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The Boy Who Left Home to find out about the Shiver

The Boy Who Left Home to find out about the Shiver

How many times have you watched FRIENDS, Star Trek, DDLJ or your wedding video. Ever wondered why there are these things that we go back to again and again. The logical reason is that either they are entertaining every time you watch them OR there are some memories associated with them that you RE-LIVE each and every time you watch those videos.

Well, I have one of those awesome memories about watching “The Boy Who Left Home To Find Out About The Shivers”. Based on a not-so-well-known tale from the Brothers Grimm, this is the tale of a boy who has never known fear. Every year, from the time I was 8 till 11, when my cousins and I would gang up together during summer holidays at my grandparents’ house, this was our number one choice to watch. It was pretty spooky & the castle scenes scared the heck out of me when I was little, but were a lot of fun.

Recently I watched the video again and it was fun to look back at what I found scary then ;).

This is one childhood memory of mine I will always cherish.

Quick and Cheap North Indian Lunch

Tasty doesn’t mean Expensive

One of my favourite things to have for lunch is Chole-Kulchey and if you haven’t stayed in Delhi/Amritsar, in all likelihood, you haven’t tasted the real thing. Sweet…chilly…tangy… utterly delicious food. Do not ever do the mistake of eating this dish anywhere except the North. South/West/East Indians just can’t make it the way its supposed to be.

In the inner circle of Cannaught Place one can see vendors with hand pulled carts with Shiny Big brass vessels filled with the cholley (channa/matter) & a small burner heating the kulchey AND if one misses that the smell of the mouth-watering channa will anyway guide you to the right place.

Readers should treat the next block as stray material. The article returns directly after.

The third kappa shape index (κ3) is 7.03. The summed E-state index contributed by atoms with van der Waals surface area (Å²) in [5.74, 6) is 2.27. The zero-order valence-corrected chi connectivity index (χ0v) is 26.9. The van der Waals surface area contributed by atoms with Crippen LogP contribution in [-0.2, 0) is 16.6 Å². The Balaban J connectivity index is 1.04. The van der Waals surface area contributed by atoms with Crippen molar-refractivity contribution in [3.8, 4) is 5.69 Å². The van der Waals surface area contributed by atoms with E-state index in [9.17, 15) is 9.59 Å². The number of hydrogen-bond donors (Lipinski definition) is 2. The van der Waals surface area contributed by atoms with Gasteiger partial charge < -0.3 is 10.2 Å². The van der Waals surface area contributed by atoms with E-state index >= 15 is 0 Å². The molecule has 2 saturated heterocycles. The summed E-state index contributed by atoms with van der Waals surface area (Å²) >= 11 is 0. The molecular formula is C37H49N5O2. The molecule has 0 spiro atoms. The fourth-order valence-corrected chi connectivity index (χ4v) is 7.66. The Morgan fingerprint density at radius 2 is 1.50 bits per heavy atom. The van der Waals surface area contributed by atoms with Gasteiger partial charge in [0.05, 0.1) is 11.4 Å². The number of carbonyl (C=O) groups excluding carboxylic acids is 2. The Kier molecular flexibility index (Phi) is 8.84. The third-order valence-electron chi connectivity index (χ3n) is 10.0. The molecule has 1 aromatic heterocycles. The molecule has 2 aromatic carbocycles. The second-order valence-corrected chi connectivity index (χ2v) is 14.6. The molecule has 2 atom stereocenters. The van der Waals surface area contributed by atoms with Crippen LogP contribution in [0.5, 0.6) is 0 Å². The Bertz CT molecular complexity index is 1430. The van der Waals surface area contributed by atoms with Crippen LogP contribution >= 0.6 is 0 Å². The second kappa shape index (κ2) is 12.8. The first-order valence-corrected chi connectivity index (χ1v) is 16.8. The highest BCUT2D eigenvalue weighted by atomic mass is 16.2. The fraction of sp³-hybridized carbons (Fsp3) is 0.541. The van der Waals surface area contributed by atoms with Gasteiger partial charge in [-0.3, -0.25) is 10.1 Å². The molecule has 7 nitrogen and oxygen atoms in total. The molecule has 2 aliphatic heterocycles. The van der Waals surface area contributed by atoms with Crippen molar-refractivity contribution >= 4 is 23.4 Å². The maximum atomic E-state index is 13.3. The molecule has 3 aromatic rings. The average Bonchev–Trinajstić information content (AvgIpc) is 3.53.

It takes less than 5 min for the guy to mix the chickpea with spices, lemon, chopped tomatoes, onions & chillies and serve it on a leaf plate … all for Rs. 10/- (in budget and for the cal conscious LOW CAL).

The hot spots other than CP for this delectable dish are Chandini Chowk, Shankar Market, Green Park (basically everywhere) , although my absolute favorite is Nathu’s at Defence Colony (Def Col. for the uninitiated).

So if you are lucky enough to be in DefCol right now …Go to Nathu’s and have the meal of your lifetime.

PS: This post has been written after an utterly disgusting and tasteless food at the company cafeteria.

WordPress for iPhone

WordPress is working on a new mobile application for the iPhone.

The WordPress for iPhone App is nearly ready to go.  It supports WordPress.com blogs as well as self-hosted WordPress.org blogs running version 2.5.1 or newer.